Beach homes these days tend to present architects with a bit of a dilemma: clients want all the bells and whistles, but including them all leaves little chance of retaining any bach-like modesty of scale. Many a charming beach community in New Zealand has been monstered by the arrival of overly grand holiday homes. That's why we're so keen on the home on the Kapiti Coast on our April/May cover, designed by Max Herriot of Wellington's Herriot + Melhuish Architects.

The goal for owners and architect was to create a place that still felt like a bach, which meant the design process was all about identifying the essential qualities of the New Zealand holiday home, rather than transplanting a city home to the beach. The end result is a simple two-bedroom home with an open-plan living space under a monopitch roof. Here are a couple of Paul McCredie's shots of it:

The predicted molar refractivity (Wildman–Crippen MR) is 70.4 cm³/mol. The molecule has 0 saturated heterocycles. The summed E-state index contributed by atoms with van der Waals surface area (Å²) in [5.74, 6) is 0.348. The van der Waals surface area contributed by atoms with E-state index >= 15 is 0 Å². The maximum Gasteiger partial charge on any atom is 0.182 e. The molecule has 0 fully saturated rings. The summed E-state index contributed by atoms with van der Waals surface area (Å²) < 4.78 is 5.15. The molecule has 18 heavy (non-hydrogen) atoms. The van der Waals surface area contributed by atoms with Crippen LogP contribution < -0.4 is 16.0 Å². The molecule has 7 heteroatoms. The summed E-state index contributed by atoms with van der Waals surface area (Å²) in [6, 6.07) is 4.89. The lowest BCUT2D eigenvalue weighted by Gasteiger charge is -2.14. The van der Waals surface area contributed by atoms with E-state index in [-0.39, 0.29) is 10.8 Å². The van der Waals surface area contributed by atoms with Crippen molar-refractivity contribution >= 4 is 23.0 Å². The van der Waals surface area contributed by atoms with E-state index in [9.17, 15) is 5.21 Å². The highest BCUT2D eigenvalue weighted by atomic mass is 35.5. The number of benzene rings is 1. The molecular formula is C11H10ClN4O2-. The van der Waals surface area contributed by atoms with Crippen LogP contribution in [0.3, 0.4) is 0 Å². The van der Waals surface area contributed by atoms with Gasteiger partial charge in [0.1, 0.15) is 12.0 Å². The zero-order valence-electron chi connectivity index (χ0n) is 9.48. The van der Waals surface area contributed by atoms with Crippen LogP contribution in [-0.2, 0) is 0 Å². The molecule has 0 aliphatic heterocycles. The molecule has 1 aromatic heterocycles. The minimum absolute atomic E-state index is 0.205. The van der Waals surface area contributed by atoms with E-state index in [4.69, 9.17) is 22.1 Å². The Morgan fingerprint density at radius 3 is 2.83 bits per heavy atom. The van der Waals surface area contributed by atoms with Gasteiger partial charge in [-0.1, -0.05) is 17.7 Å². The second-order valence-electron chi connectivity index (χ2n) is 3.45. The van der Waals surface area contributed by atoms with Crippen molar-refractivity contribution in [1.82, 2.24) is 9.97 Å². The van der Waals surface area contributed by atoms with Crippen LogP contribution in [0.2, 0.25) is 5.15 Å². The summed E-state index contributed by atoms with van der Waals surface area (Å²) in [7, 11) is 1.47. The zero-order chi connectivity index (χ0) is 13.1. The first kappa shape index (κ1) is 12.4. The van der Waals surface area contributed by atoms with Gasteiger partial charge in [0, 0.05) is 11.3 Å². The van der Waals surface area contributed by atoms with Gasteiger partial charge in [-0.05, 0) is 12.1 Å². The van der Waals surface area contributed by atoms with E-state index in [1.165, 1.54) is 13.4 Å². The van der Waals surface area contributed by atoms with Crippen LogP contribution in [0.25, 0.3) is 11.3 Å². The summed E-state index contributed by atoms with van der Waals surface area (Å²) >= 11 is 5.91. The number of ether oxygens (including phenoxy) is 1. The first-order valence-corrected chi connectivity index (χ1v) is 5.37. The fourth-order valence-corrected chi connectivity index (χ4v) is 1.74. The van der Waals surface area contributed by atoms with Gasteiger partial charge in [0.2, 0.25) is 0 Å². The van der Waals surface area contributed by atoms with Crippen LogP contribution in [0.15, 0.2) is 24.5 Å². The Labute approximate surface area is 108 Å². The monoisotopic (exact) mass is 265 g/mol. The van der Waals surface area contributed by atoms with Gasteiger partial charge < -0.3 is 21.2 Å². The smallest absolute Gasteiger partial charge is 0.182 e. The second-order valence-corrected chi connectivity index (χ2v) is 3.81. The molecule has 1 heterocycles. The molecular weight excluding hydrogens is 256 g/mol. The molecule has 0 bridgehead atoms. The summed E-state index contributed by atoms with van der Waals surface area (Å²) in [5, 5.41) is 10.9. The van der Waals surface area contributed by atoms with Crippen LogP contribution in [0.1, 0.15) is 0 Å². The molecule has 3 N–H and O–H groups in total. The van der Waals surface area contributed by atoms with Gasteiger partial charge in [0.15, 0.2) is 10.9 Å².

Building this new holiday home involved knocking down an old one on the site, a difficult decision for the owners. The old bach was crumbling and was going to have to be relocated further back from the high tide line anyway; renovation options eventually became as expensive as building anew. The success of this project lies in the lessons that the owners absorbed from the old bach, which they had liked and stayed in for many years. The home shows that modest ambitions can create great results, for the owners of the home and the beach community as a whole.
 
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